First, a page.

A: A title policy insuring the builder does not protect you. Not to mention, many things could have happened to the land since the builder’s policy was issued. There could be an increase in value, which calls for additional coverage. Liens, judgements, or unpaid taxes – from either the builders or prior owners – may be disclosed after you purchase the property.

 

 

Recently, a real estate agent asked me if she should be marketing her listing by including the fact that the seller is willing to accept Bitcoin.   If you don’t know what Bitcoin is, the simplest definition I can come up with is that Bitcoin is a digital currency and it, along with other cryptocurrencies, are going to change…everything. Here was my answer to her:

Good News and Bad News as they say.   First of all, I’m the right guy to ask because I’m a cryptocurrency fan.  I’ve been buying, selling and well just holding about 16 different cryptocurrencies for about a year now.

While I think Bitcoin and other cryptocurrencies are indeed THE future of money and transactions, we just aren’t there yet.   Bitcoin and others fall into a legal gray area when it comes to being recognized as payments.   So while I have read about some real estate transactions that were accomplished around the country using Bitcoin, most likely the Bitcoin was converted to dollars “at the table” and then the transaction happened.

The other thing about Bitcoin is that it is wicked volatile.   $9,424 at this time.   By the time you read this email it could have swung by $500 up or down easily.    So let’s say you were selling a house for 500k.   That would be 53.03 bitcoin.    Like I said, the price of Bitcoin could rise or fall quickly.   If the price of Bitcoin were to go down by $800 in one hour (about the time for a closing to happen) then your seller effectively sold for 457k.    Conversely, the buyer could overpay by tens of thousands of dollars if the price skyrocketed.    Your commission of 3% could rise or fall by 5, 10 maybe even 15% by the time you get back to your car after the transaction!   Wow.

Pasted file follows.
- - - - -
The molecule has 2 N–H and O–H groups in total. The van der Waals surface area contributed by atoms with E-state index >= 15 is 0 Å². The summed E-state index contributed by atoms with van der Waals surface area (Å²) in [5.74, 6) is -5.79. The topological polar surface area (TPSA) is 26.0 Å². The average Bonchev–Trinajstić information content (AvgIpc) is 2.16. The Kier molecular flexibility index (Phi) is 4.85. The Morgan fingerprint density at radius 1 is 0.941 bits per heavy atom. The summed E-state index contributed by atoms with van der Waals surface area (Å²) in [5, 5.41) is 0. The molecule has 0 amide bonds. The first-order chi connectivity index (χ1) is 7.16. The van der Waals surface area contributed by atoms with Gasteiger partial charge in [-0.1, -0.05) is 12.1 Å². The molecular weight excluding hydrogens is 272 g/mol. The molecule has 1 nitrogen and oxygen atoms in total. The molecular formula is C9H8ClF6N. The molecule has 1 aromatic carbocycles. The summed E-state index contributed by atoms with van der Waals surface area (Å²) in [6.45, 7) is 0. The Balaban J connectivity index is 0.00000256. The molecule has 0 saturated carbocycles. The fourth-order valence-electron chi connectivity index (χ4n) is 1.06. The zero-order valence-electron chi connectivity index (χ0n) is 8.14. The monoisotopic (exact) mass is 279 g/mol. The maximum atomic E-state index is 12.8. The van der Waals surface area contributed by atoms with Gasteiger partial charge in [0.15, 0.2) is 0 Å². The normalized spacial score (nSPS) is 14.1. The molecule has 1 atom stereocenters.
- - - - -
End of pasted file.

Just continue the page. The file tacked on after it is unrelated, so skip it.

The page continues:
So while it is very interesting to sell a property for Bitcoin I would not recommend it at this time.   The final nail in the coffin is that the title insurance companies cannot insure transactions with Bitcoin.    That means that you would not be able to get a loan for the property restricting the pool of buyers to cash buyers, or well “Bitcoin buyers.”

There are many experts who say cryptocurrencies are a fad and are destined to value at zero.   But those are the people who are most threatened by cryptocurrencies.   I can find experts who will tell you with an absolute straight face that a Bitcoin will be worth one million dollars by 2020.   Let’s hope they are right!   The truth lies somewhere in the middle but I KNOW this….. Our grandkids will be using cryptocurrencies every day for all kinds of purchases, including real estate.